Re: 1947 356 valve clearance

Posted by su8overdrive On 2024/4/23 18:20:19
Right. HH56 always speaks the truth.

Regarding the mechanical liftered engines, a wise auld mechanic's practice to prevent valve scorching was to use a go/no-go gauge, set intake at .007-.009, exhaust .010-.012 engine warm and running, or at least thoroughly warmed. Packard's focus on smoothness usually second-tiered performance, not that well-tuned Packards were slugs. Howard Reed, a Buick alum, tried to convince Packard mgmt. to adopt not just overhead valves, but overhead cam. He was told the additional noise would be unseemly. Read: Reduce Packard's profit margins.

Some buffs forget that Packard's raison d' etre was not to produce toys for us 70, 80, 90 years hence, but return profit. Before the war, Packard was the second most widely held automotive stock after only GM. (Ford didn't go public 'til New Year's Day, 1956.) Packard's legal counsel, Henry E. Bodman, rewrote the Merlin contract so that it became the basis of government agreements for years to come. Packard's war work was not altruism, but for profit. Just as it was not the "Packard Merlin," but the Rolls-Royce Merlin for which Packard hired a phalanx of draftsman at taxpayer expense to redraw the plans suitable for Detroit production. Britain produced twice the Merlins as Packard, and each series either side of the Atlantic equally good.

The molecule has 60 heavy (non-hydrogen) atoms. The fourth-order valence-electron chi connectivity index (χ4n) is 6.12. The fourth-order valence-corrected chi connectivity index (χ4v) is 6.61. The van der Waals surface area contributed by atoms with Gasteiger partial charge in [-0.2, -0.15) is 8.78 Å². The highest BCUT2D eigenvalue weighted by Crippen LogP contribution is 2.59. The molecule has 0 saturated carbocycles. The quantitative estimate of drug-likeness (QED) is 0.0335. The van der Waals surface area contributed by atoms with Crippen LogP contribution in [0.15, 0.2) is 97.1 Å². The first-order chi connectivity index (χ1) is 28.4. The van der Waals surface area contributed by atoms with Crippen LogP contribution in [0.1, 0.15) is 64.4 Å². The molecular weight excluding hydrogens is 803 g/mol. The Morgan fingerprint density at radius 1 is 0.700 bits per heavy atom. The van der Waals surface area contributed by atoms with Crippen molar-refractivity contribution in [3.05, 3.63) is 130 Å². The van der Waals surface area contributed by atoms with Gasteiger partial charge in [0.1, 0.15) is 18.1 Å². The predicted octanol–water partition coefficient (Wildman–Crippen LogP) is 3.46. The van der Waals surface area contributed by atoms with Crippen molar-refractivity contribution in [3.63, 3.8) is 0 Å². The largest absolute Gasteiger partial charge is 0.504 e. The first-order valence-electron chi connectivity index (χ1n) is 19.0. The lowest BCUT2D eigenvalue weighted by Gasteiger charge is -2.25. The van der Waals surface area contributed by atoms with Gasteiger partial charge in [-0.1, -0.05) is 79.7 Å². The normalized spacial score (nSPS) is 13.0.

The PT boats were not as good as the German Diesel schnellboots, or fast boats, and used the more dangerous gasoline at sea simply as we never had a gas shortage and it simplified logistics. Gas rationing was to conserve vital rubber.

Perspective aids discussion of nuts and bolts; why as well as how.

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